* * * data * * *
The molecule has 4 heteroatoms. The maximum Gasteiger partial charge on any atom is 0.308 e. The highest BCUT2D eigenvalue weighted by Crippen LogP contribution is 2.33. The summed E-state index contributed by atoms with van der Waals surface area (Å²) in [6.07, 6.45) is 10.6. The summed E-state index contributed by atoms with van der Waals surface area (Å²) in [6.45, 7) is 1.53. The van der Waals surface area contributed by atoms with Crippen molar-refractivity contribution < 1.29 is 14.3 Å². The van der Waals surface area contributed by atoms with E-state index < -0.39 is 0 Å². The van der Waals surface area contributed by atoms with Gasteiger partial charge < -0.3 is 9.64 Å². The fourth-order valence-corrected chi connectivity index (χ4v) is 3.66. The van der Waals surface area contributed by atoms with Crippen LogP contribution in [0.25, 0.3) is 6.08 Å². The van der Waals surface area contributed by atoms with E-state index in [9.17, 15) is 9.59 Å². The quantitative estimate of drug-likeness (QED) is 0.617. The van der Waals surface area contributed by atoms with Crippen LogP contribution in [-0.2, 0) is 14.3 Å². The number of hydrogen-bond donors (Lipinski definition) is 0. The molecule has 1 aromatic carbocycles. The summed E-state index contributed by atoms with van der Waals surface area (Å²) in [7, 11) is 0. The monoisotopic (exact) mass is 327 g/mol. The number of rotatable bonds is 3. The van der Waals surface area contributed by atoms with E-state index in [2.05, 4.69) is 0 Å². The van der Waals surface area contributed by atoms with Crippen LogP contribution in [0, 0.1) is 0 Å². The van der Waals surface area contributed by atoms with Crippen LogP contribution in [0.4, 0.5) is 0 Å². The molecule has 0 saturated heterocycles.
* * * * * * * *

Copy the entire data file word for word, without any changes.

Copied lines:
The molecule has 4 heteroatoms. The maximum Gasteiger partial charge on any atom is 0.308 e. The highest BCUT2D eigenvalue weighted by Crippen LogP contribution is 2.33. The summed E-state index contributed by atoms with van der Waals surface area (Å²) in [6.07, 6.45) is 10.6. The summed E-state index contributed by atoms with van der Waals surface area (Å²) in [6.45, 7) is 1.53. The van der Waals surface area contributed by atoms with Crippen molar-refractivity contribution < 1.29 is 14.3 Å². The van der Waals surface area contributed by atoms with E-state index < -0.39 is 0 Å². The van der Waals surface area contributed by atoms with Gasteiger partial charge < -0.3 is 9.64 Å². The fourth-order valence-corrected chi connectivity index (χ4v) is 3.66. The van der Waals surface area contributed by atoms with Crippen LogP contribution in [0.25, 0.3) is 6.08 Å². The van der Waals surface area contributed by atoms with E-state index in [9.17, 15) is 9.59 Å². The quantitative estimate of drug-likeness (QED) is 0.617. The van der Waals surface area contributed by atoms with Crippen LogP contribution in [-0.2, 0) is 14.3 Å². The number of hydrogen-bond donors (Lipinski definition) is 0. The molecule has 1 aromatic carbocycles. The summed E-state index contributed by atoms with van der Waals surface area (Å²) in [7, 11) is 0. The monoisotopic (exact) mass is 327 g/mol. The number of rotatable bonds is 3. The van der Waals surface area contributed by atoms with E-state index in [2.05, 4.69) is 0 Å². The van der Waals surface area contributed by atoms with Crippen LogP contribution in [0, 0.1) is 0 Å². The van der Waals surface area contributed by atoms with Crippen LogP contribution in [0.4, 0.5) is 0 Å². The molecule has 0 saturated heterocycles.